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State-Branded Programs and Consumer Preference for Locally Grown Produce

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  • Nganje, William E.
  • Hughner, Renee Shaw
  • Lee, Nicholas E.

Abstract

Revitalization of state brands is deemed important to several constituencies. Stated preference with choice experiment methods were used to elicit consumer preferences for two locally grown products: spinach, which has had a well-publicized food safety incidence, and carrots, which have had no such incidence in recent history. A full factorial design was used to implement the choice experiment, with each commodity having four identical attributes varying at different levels. Findings reveal that consumers are willing to pay a premium for locally grown spinach marked with the Arizona Grown label over locally grown spinach that was not labeled. This premium was higher than the premium that would be paid for state-branded carrots. This difference highlights consumers’ perceptions of “locally grown” as an indicator of safety in their food supply. Findings have important implications with respect to providing consumer value and point to differentiated positioning strategies for state-branded produce.

Suggested Citation

  • Nganje, William E. & Hughner, Renee Shaw & Lee, Nicholas E., 2011. "State-Branded Programs and Consumer Preference for Locally Grown Produce," Agricultural and Resource Economics Review, Northeastern Agricultural and Resource Economics Association, vol. 40(1), pages 1-13, April.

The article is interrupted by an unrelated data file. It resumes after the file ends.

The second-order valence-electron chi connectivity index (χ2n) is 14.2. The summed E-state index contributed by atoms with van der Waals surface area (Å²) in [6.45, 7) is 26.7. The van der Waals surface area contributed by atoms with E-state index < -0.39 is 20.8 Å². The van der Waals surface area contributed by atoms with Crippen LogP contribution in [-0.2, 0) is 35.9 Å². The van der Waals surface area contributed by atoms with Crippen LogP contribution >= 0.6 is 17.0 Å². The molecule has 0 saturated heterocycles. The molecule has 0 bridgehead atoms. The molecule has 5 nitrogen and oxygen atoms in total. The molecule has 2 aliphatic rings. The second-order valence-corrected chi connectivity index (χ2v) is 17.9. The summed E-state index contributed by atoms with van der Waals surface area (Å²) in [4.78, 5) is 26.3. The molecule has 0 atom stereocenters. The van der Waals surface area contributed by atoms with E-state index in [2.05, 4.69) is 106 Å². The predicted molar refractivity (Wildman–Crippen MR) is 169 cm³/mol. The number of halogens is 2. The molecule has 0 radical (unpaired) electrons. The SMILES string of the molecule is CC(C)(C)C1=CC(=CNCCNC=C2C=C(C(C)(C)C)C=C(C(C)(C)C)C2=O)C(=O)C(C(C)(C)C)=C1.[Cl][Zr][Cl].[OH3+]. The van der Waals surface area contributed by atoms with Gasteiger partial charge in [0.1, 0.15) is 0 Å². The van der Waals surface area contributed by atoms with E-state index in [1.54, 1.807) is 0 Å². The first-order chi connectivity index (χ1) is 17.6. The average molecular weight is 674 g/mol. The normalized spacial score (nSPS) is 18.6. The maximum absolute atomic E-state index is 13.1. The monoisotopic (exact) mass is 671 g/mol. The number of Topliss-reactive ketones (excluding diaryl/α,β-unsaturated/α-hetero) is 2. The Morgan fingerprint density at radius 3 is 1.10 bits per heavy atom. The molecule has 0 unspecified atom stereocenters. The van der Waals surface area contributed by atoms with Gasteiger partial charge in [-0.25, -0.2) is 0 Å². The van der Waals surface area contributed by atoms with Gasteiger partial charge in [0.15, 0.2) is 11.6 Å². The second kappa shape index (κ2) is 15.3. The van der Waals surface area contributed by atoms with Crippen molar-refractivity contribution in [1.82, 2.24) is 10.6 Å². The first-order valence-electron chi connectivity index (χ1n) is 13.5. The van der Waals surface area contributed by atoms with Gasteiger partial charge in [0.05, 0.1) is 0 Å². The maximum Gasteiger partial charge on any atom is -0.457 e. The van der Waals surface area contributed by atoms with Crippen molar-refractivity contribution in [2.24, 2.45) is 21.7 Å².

• Handle: RePEc:ags:arerjl:107472
    DOI: 10.22004/ag.econ.107472
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    File URL: https://ageconsearch.umn.edu/record/107472/files/hughner%20-%20current.pdf
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    References listed on IDEAS

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    Cited by:

    1. Jelena Vapa-Tankosić & Svetlana Ignjatijević & Jelena Kiurski & Jovana Milenković & Irena Milojević, 2020. "Analysis of Consumers’ Willingness to Pay for Organic and Local Honey in Serbia," Sustainability, MDPI, Open Access Journal, vol. 12(11), pages 1-23, June.
    2. Iryna Printezis & Carola Grebitus & Stefan Hirsch, 2019. "The price is right!? A meta-regression analysis on willingness to pay for local food," PLOS ONE, Public Library of Science, vol. 14(5), pages 1-23, May.
    3. Dobbs, Leah Moore & Jensen, Kimberly L. & Leffew, Megan Bruch & English, Burton C. & Lambert, Dayton M. & Clark, Christopher D., 2016. "Consumer Willingness to Pay for Tennessee Beef," Journal of Food Distribution Research, Food Distribution Research Society, vol. 47(2), pages 1-24, July.
    4. Anetta Barska & Julia Wojciechowska-Solis, 2020. "E-Consumers and Local Food Products: A Perspective for Developing Online Shopping for Local Goods in Poland," Sustainability, MDPI, Open Access Journal, vol. 12(12), pages 1-17, June.
    5. Hughes, David W. & Isengildina-Massa, Olga, 2015. "The economic impact of farmers’ markets and a state level locally grown campaign," Food Policy, Elsevier, vol. 54(C), pages 78-84.
    6. Azucena Gracia & Ana María Sánchez & Francesc Jurado & Cristina Mallor, 2020. "Making Use of Sustainable Local Plant Genetic Resources: Would Consumers Support the Recovery of a Traditional Purple Carrot?," Sustainability, MDPI, Open Access Journal, vol. 12(16), pages 1-17, August.
    7. Boys, Kathryn A. & Blank, Steven, 2016. "The Evolution of Local Foods: A Retrospective and Prospective Consideration," ARE Working Papers 270993, North Carolina State University, Department of Agricultural and Resource Economics.
    8. Drago Cvijanović & Svetlana Ignjatijević & Jelena Vapa Tankosić & Vojin Cvijanović, 2020. "Do Local Food Products Contribute to Sustainable Economic Development?," Sustainability, MDPI, Open Access Journal, vol. 12(7), pages 1-18, April.

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